This watercolour in Worcester City’s collection depicts the remains of Worcester Cathedral’s ancient Guesten Hall. This was the wing of the cathedral where the medieval monks entertained and accommodated their important guests passing through Worcester, including many monarchs.
Lines’ notes on this watercolour say:
The Guesten Hall [at Worcester Cathedral] commenced by Prior Wulstan de Bromford 1320 destroyed in days of Dean Peel
Dimension 65 feet in length 34 wide, 55 high
Worcester Cathedral went through significant restoration between around 1857-1877 overseen by Dean John Peel (Dean from 1845 until his death in 1875). The 8th of 11 children, his oldest brother was Sir Robert Peel who served as British Prime Minister. HH Lines was rather obviously expressing his displeasure in the Dean’s approach.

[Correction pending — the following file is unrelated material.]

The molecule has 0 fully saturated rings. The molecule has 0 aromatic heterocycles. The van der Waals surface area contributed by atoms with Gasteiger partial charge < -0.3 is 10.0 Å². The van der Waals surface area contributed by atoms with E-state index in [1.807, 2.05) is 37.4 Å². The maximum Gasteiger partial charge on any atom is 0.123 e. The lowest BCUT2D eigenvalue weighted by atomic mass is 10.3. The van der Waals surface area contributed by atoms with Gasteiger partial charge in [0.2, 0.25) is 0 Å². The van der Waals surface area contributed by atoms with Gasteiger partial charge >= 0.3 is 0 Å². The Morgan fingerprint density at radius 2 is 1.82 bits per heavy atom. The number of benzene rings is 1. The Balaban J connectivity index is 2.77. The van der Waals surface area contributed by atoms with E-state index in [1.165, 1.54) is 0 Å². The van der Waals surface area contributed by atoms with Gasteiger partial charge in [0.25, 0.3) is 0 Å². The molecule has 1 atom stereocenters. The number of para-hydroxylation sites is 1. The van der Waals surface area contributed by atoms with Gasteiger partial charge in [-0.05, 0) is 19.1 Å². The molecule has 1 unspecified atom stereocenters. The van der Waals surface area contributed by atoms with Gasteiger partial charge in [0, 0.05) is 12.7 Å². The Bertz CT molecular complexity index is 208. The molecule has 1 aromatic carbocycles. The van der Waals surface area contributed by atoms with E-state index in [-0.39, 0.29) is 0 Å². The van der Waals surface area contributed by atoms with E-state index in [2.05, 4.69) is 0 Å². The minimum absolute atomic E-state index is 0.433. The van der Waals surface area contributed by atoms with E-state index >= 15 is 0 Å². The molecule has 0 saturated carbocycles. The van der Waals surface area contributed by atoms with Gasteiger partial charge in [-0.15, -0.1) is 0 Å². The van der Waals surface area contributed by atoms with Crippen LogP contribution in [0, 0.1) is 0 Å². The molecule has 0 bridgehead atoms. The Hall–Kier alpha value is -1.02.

The Guesten Hall was built in 1320 and survived as a complete building until the mid C19th when it was declared too dilapidated to restore, the roof was removed and the walls partially dismantled.
The roof was re-used for the nave in a new church built at Shrub Hill. This in turn was demolished in 1969, its centenary year, but the roof was again saved and can now be seen at Avoncroft Museum in Worcestershire.
The sandstone East wall and window openings remain as a ruin in the cathedral grounds and these continue to be cared for and restored as part of the ongoing conservation of Worcester Cathedral.
The tradition of the Guesten accommodation continues with the use of a house on College Green which dates from the Queen Anne period in the early C18th.